A specially erected marquee on a St Dennis playing field in Cornwall was the site of an extraordinary event as some 1,000 people “vented their frustration over plans to build an incinerator on their doorstep”. According to the Western Morning News, the meeting, one of the biggest public meetings ever held in the county, gave rise to some “explosive gestures of support” as speaker after speaker called on Cornwall County Council to throw out the application, with “a quiet and sincere voice…one elderly woman summed up the feelings of many”. Reading a statement by St Dennis Primary School governor, Ginny Edwards, she pleaded on behalf of the children:

The spectre of this has been hanging over the people of St Dennis for a long time. The psychological toll it has taken has been huge and many people have grown depressed about the perceived health threats to their children.

Then, speaking directly to the planning committee, she said:

Are you prepared to gamble with these children’s lives? I am not, as a governor of St Dennis school, and I am not as a human being.

Local resident Robert Stack said:

Wildlife studies have been done on this site and one recently reported that there is no significant wildlife in the area. So everyone who has seen deer, butterflies and other wildlife has obviously been imagining it. We don’t even have a dual carriageway that runs the length of Cornwall so all the lorries are going to be backed up in summer traffic. We are going to be choking in vehicle emissions, let alone the toxins from the incinerator.

The BBC website carries a short video describing the event, with several brief interviews. This is Cornwall described the meeting as a “four-hour debate”. They reported that the audience was asked not to applaud but in defiance, loud cheers greeted every one of the 33 official speakers except those from SITA, the French-owned company which wants to build the incinerator. They also record that:

What people said was intensely moving. These were not ‘not in my back yard’ shallow-thinkers. They were ordinary men and women who have researched long and hard to gain expertise to argue their case. People from all walks of life and different political persuasions, they said the proposed incinerator is a dangerous and outmoded solution to the county’s waste problems.

The council’s planning committee and other members of the authority silently listened to successive presentations. The county council’s planning chairman Roger Bonney was visibly moved. He assured residents he had the finest committee they could ask for and thanked residents for conducting the meeting peacefully. He said:

We have been touched and will have meetings to discuss what you have said. You have helped us to understand a great deal. I want to assure you that everything is not done and dusted. We do care, we do listen, and will take your views forward.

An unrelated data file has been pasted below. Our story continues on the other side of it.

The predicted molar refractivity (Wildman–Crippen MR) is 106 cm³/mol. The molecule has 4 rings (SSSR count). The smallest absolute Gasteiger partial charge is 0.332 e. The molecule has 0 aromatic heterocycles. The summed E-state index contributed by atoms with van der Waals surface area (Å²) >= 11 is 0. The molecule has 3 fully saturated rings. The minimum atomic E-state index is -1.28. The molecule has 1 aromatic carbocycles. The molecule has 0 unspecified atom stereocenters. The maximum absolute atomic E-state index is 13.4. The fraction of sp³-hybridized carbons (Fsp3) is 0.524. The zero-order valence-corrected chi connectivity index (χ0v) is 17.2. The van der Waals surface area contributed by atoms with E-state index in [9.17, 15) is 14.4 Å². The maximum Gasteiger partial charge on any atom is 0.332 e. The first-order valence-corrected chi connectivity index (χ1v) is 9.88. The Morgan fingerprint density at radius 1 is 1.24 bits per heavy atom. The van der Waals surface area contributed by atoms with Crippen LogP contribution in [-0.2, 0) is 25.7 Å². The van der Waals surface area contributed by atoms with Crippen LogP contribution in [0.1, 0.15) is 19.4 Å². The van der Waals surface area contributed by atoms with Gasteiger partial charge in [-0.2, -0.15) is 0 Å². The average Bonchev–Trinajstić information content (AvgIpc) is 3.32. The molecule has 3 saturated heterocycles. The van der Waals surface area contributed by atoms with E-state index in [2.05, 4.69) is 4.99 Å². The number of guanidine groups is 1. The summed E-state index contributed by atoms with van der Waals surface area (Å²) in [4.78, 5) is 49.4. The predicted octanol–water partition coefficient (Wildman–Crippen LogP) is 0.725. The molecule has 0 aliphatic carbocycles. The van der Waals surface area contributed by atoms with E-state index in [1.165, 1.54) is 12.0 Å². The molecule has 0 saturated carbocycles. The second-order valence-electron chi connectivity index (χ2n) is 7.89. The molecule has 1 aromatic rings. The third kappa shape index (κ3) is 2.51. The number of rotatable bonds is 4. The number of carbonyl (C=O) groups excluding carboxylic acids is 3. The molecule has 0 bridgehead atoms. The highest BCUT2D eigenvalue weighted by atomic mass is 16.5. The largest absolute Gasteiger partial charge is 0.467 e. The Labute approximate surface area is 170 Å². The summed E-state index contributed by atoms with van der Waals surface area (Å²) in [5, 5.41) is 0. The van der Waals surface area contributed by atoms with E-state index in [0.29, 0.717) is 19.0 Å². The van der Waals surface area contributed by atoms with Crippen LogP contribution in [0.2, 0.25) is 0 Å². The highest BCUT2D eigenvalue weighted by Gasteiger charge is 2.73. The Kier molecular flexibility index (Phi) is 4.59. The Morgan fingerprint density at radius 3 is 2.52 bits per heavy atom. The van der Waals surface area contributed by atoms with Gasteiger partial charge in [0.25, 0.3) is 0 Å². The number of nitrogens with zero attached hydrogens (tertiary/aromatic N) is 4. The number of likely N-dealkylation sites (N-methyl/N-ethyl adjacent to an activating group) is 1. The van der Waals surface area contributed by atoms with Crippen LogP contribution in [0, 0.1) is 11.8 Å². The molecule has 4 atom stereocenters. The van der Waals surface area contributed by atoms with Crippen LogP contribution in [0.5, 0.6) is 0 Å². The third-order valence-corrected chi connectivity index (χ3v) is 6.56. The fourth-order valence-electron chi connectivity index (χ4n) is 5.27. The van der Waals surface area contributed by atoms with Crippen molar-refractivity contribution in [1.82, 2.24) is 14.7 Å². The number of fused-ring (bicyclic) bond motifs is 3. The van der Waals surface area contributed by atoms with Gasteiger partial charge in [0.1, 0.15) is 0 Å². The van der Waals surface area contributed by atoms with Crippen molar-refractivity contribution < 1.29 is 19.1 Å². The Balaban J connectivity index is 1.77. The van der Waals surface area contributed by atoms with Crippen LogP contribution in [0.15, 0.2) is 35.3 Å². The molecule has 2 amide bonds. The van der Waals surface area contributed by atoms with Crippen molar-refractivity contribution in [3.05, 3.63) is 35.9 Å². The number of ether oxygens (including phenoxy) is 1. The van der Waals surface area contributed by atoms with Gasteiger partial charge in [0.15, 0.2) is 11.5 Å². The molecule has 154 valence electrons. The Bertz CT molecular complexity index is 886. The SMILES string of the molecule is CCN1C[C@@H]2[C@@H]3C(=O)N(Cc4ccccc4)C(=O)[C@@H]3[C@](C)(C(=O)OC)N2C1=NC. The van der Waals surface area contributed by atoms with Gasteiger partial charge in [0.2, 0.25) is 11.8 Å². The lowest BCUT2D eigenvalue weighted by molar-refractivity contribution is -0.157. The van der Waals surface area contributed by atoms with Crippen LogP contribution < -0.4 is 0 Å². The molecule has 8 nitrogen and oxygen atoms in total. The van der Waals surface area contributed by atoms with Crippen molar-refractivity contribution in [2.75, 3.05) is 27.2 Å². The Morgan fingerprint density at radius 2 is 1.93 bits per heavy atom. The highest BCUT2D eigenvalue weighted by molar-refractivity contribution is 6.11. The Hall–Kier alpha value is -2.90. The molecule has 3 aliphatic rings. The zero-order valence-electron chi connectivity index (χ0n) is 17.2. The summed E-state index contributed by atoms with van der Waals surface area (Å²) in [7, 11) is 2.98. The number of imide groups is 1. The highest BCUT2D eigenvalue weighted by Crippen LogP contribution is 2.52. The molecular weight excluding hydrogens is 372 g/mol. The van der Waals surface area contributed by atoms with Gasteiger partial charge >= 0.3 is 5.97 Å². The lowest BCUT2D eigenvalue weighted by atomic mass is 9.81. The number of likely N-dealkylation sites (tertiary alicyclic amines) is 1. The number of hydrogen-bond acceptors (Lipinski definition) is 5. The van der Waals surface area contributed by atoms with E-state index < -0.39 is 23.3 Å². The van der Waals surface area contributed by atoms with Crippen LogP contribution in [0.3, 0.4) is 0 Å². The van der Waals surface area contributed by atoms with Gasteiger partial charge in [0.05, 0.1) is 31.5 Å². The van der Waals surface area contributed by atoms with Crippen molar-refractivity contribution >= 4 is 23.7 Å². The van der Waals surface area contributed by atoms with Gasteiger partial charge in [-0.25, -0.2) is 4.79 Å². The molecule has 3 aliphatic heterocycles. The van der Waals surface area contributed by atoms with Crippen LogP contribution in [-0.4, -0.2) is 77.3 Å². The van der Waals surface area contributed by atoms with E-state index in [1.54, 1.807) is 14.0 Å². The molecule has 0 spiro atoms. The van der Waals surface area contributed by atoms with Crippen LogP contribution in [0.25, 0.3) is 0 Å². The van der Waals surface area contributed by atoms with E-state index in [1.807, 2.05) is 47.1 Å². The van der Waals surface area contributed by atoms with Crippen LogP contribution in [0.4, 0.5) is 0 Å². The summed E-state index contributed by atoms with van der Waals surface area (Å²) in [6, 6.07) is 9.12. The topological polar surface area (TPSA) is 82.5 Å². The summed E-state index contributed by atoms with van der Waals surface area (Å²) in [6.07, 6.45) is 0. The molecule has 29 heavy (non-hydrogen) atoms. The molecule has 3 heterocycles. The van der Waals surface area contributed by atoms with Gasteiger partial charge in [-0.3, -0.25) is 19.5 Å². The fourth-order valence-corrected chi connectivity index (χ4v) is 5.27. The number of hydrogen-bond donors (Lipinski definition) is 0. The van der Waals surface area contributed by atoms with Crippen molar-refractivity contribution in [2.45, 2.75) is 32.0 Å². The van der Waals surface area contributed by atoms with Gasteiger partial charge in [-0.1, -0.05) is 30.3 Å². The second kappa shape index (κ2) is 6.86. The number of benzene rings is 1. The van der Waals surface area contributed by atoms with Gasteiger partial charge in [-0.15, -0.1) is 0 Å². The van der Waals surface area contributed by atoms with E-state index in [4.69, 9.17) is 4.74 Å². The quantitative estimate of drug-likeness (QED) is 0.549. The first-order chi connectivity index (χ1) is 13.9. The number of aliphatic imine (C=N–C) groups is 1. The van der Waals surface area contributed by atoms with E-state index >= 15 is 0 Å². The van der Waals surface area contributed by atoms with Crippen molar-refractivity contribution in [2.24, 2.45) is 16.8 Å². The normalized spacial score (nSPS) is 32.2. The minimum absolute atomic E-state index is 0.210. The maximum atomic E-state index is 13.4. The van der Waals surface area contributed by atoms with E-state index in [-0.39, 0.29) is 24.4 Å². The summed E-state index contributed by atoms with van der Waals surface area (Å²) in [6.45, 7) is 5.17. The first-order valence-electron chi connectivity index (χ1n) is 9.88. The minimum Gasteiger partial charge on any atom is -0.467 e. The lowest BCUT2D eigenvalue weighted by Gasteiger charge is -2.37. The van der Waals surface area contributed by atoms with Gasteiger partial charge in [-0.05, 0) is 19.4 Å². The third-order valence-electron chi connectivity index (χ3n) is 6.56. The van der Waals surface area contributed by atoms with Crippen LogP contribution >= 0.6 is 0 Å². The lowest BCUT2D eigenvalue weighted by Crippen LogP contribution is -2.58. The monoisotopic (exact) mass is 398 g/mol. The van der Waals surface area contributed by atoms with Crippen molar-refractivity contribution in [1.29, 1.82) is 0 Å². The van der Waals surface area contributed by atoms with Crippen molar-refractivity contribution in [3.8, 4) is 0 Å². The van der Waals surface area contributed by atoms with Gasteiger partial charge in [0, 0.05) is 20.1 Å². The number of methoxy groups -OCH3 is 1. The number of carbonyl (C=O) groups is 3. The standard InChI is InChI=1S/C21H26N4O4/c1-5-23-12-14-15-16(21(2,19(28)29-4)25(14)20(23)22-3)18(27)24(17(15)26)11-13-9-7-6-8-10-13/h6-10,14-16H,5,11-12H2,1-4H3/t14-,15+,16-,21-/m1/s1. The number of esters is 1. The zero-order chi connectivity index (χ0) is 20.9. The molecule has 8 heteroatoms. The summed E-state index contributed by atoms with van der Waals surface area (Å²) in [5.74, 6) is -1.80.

In a separate report entitled “No alternative” to incinerator, This is Cornwall states:

[Sita] The waste company behind plans to build an incinerator on the doorstep of a clay country village last night admitted that there is no plan B if the application is refused. At the end of a four-hour public meeting in St Dennis on Wednesday evening, waste company Sita was forced to admit that no alternative solutions for dealing with Cornwall’s rubbish have been seriously considered.

A date for the meeting to decide the application has not yet been set.

According to a respected local campaigner:

The meeting was a huge success, for us, not for SITA, who were left with red faces, looking very poorly indeed. Every person was well behaved at all times, all clapped every speaker but not for very long. Everyone was polite, giving the impression to the public and councillors that they understood what they were speaking about at all times. And the speakers came from all over the Duchy (and even further afield) and not just from the local area. Four PPCs spoke from virtually the same script, from four separate political parties.

We used all the information that we had gathered together over many months, and we have to give special thanks to many, including Tom who travelled from Coventry to be here. I do not think he was expecting a thousand people and the full media circus that we had!

We were told what some of us already knew, that there is no plan B. Mr Buckle does not understand why we do not wish to have his pet incinerator in our midst. Mr Buckle was chief planning officer for Hampshire where he made sure that his friends built lots of incinerators in that county. Once he had done his worst there, he then of course went to work for his friends SITA.

We now have a huge job to do to give our Duchy county council a plan B. We have enough contacts in all the differing waste companies, and the expertise here to do the job. So now we must get on with it. We will need very accurate figures as to how much money can be saved each year by using the proximity principle, recycling every possible thing that we can, and only using small very efficient technology for residual waste. We will get there, and I know that we will have both your help and encouragement to do it.

No Responses to “Cornwall big tent event well attended”

  1. I thought that the Environment Agency personnel looked under a lot of stress at the meeting and gave some conflicting messages. Having initially said that the EA would make sure that the incinerator would be regulated so that emissions would be within permitted limits, Judy Proctor later said that even before Cornwall County Council could consider giving planning permission there were issues that they would have to consider and liaise with the EA about. If this process takes too long then the Council will cease to exist, as the Unitary Authority takes over in April 2009.

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